29/05/2015 - Permalink

Remembering World War I through art at Shrewsbury Museum & Art Gallery

Related topics: Leisure, culture and heritage

This year, 2015, marks the 101st anniversary of the outbreak of World War I. Shrewsbury Museum & Art Gallery is hosting an exhibition with work by contemporary art group re:collect and an artist in residence.

The artwork, which will be on the balcony during June 2015, explores the quote “The First Casualty of War is Truth”. This forms part of Shropshire’s programme of commemorative events, cultural activity and education to honour and remember the lives of those who served in and were affected by the war.

On one half of the balcony artists Andy McKeown and Maggie Love will be developing a participatory new media installation based on the 5,286 names on Shropshire’s Great War Roll of Honour. Visitors are invited to help create a visual and audio record of the roll by transcribing a single name to an individual hand-written Telegraph card and making a voice recording of that same person’s name. The completed cards will be placed below a continuous stream of names from the Roll of Honour.

The installation will also explore the impact of war conducted in an era of limited mass communication through period film, images and texts using contemporary digital new media.

On the other half of the balcony there is an exhibition by six artists from the re:collect group: Jacqui Dodds, Elizabeth Turner, Sue Challis, Jill Impey, Julie Edwards and Ann Kelcey. This exhibition attempts to break down some of the spin and propaganda around how the First World War I was and is still represented in the media. The art works aim to expose truths obscured by time, loss and misinformation and respond to the notion that “the first casualty of war is truth”.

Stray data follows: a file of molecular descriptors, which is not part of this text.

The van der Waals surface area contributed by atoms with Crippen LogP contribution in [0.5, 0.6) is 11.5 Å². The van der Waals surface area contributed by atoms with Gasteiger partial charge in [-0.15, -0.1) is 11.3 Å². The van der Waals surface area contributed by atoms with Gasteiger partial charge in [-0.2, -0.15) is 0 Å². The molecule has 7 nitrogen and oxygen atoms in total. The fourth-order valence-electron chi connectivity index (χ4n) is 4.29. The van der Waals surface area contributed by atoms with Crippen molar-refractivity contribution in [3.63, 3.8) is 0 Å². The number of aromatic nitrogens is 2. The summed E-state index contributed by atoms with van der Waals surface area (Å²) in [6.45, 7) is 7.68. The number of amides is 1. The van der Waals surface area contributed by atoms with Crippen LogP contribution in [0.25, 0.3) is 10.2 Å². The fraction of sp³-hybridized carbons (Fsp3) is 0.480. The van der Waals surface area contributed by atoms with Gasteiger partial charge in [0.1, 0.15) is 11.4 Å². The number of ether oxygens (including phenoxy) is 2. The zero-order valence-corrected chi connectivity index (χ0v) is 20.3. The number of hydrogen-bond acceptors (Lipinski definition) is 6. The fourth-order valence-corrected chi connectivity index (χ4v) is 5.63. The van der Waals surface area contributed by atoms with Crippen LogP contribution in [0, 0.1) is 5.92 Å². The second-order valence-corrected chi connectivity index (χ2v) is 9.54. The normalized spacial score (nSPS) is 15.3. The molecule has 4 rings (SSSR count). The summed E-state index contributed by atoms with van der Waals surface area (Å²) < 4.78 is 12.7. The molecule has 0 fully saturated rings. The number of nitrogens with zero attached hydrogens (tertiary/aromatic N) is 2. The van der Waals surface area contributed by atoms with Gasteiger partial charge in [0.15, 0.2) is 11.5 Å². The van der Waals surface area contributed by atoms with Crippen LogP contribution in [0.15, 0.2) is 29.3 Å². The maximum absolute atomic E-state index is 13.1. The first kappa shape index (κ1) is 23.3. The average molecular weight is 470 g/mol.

Tina Woodward, Shropshire Council’s deputy Cabinet member responsible for museums, commented:

“This is the second World War I themed exhibition to be held at Shrewsbury Museum & Art Gallery and forms part of the Museum’s exciting contemporary art programme. It is important for all of us to remember the sacrifice of so many Shropshire people in the war and subsequent conflicts. I look forward to seeing how the artists have interpreted the themes.”

The Balcony is open daily as part of a visit to Shrewsbury Museum & Art Gallery between 10am and 5pm. The exhibition and artist in residence are funded by the Arts Council England West Midlands, Shropshire Council and supported by Shrewsbury Museum & Art Gallery.

The exhibitions are open from Monday 1 June to Wednesday 1 July 2015 inclusive.